Well, it would be no lie to say that we were both responsible for the finished creation.  That's just the way comic mags are usually produced.  Anyway, you'll believe what you want to, but I'm giving it to you straight, I'm not trying to hoodwink you into believing a deliberate untruth.  There are always alternative explanations to any contentious issues that are worth considering and I've presented you with one that I think is entirely reasonable.  Whether you see it that way or not is entirely up to you. 

'Nuff said!

Tuesday 22 August 2023



Spider-Man Comics Weekly #48 - the first issue to have a glossy cover after 47 newsprint covers since its first appearance in 1973.  Unfortunately, the reproduction inside the mag was pretty terrible, with murky, obscured, black, white, and grey artwork which was sore on the eyes and must've annoyed any of the artists who saw what was being done to the fruits of their labour, reprints or not.  Marvel eventually sorted out the problem, which was caused by poor printing rather than the Zipatone (Letratone was the UK equivalent) applied to b&w stats of the pages in the States, but it's surprising that readers put up with it for so long.

Anyway, having showed you the first glossy covered ish of MWOM yesterday, I thought you might appreciate seeing its stablemate, SMCW, today.  Enjoy.

Monday 21 August 2023



Having shown you Crivs all the newsprint paper covers of The Mighty World Of Marvel in an 'Omnibus' post recently, I thought I might as well show you the first issue of MWOM to feature a glossy cover.  Why?  For no other reason than because I can, that's why!  Sometimes, that's the only reason required on this 'ere blog of mine.  I'll add it to the other post as well, but I thought it deserved a space of its own first.

Sunday 20 August 2023


Copyright relevant owner

As far as I'm able to determine, there were at least 36 Century 21 Mini Albums back in the '60s, though four of them weren't Gerry Anderson-related and are therefore not included in this post.  (They were comprised of The Daleks, Topo Gigio, Tingha & Tucker Nursery Rhymes, and Space Age Nursery Rhymes.  The Daleks album came in two versions and is probably the most sought-after of all of them, with prices usually being extremely high.)

The album covers you see before you are scans of miniature CD facsimiles of the original 7 inch vinyl records, produced by Fanderson, who, despite some less than satisfying membership conditions, manufacture a fair amount of superb quality merchandise related to Gerry Anderson's Supermarionation TV shows that those of us of a certain age grew up on.  Due to copyright reasons, the only two not replicated by Fanderson are The Daleks and Topo Gigio.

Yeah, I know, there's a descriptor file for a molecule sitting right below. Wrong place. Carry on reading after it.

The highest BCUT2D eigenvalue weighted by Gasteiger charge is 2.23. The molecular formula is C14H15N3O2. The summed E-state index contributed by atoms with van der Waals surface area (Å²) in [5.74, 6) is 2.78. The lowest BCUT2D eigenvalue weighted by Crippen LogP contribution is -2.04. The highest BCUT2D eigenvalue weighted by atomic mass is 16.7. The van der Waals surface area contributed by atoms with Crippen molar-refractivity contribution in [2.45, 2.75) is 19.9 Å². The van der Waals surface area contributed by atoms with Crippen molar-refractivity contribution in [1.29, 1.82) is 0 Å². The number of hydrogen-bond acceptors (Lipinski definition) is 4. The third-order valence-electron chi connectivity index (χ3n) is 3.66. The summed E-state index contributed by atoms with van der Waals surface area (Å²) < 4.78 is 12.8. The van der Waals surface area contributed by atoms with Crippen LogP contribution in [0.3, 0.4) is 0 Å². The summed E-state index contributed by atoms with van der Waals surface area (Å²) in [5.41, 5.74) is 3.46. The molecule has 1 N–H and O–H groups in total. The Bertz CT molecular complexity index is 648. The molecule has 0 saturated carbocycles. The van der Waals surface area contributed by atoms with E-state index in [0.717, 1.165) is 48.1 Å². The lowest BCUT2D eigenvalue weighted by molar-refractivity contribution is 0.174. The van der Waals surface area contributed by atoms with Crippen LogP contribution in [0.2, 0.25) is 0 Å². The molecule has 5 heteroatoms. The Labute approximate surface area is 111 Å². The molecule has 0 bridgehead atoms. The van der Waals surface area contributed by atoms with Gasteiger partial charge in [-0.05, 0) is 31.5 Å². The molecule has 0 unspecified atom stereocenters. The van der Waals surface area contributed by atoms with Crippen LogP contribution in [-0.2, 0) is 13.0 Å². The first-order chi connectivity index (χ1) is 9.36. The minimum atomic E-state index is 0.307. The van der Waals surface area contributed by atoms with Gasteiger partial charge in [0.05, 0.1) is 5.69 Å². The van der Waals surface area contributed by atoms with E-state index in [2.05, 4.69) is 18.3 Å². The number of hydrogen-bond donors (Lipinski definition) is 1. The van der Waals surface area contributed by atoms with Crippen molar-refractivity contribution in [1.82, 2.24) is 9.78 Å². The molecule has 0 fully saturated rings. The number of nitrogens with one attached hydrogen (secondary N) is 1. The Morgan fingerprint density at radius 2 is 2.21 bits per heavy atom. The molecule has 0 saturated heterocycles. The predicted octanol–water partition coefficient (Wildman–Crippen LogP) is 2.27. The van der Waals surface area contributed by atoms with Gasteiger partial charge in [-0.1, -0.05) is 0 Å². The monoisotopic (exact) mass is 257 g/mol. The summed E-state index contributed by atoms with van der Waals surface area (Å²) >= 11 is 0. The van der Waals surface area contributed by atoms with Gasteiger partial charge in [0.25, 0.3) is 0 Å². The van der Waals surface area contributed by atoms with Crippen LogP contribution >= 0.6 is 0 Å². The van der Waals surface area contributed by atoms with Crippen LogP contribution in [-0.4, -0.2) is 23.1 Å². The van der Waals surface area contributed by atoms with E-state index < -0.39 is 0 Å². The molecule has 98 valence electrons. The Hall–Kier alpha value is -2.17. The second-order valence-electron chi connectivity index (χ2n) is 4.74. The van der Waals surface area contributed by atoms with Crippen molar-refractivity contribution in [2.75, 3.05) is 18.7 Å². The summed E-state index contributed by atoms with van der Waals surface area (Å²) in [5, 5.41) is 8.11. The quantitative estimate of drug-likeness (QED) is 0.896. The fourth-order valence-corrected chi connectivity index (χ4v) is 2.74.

I've got several of the original vinyl records, though the reproduction quality of the CDs is far superior, not being prone to any crackles, hisses, skips, or pops usually found on their vinyl incarnations.  To acquire a full set of originals, you'd probably first have to secure a modest Lottery win, so the CD option is probably the best way to go if you'd like to add these classic recordings to your collection.  Unfortunately, you can only obtain them if you're a Fanderson member - if not, then forget it.  (Unless you find some unwanted ones on eBay.)

As I've related before, after paying for a year's membership, five months later I received a renewal request, on account of, apparently, a year not meaning a year - despite what it said in the terms and conditions of membership on the Fanderson site.  "We never say anywhere that membership is for a year" I was told, despite the inaccuracy of such a claim.  When I pointed out several instances to the contrary (including a start and end date precisely 12 months apart in my membership confirmation), the terms and conditions received a swift overhaul to remove most references to the offending word - year

Fanderson have now revised their membership terms and conditions to say that everyone's membership expires once they receive their FAB Express summer magazine, but unless every single member renews at the same time, it seems to me that this situation still leaves a substantial problem.  For example, if you join as a new member a month before the summer mag comes out, your membership then expires once you receive it and you then need to renew, meaning that your membership has lasted for only a month.  Or am I missing something?  (Entirely possible.)

Perhaps a Fanderson member will be kind enough to comment and clarify the situation as, despite the revisions to the 'rules', it seems that they've not really solved the problem.  All members should be entitled to the same duration of membership, but if people are joining at different times through the year, this doesn't seem possible.  Anyway, apologies for making your head hurt - just enjoy the pretty pictures by way of compensation.

Any of you cavortin' Crivs ever have any of these albums back in the day?  If so and you've got a favourite (or favourites), tell your fellow readers all about them and just what they meant to you.  And remember - Thunderbirds Are Go and Spectrum Is Green!

(I should just point out that the Fireball XL5 Journey To The Moon album was a membership gift at some stage and is not available as part of the various sets of facsimiles.)

Incidentally, the eight images seen here are each comprised of four separate covers placed together by me in order to conserve time and space, they're not eight compilation discs of 'four-albums-on-one'.  (Just in case it wasn't clear.)   

Friday 18 August 2023



You may have seen these 18 Savage Sword Of Conan covers before on Crivens in three separate posts a good while back, but I thought you might like to refresh your memories with an all-in-one omnibus re-presentation of them.  Issue 11 is the odd one out as it was specially drawn for the UK weekly edition it adorns and was never used in America (as far as I know), so it's unique among the Conan covers that Marvel produced.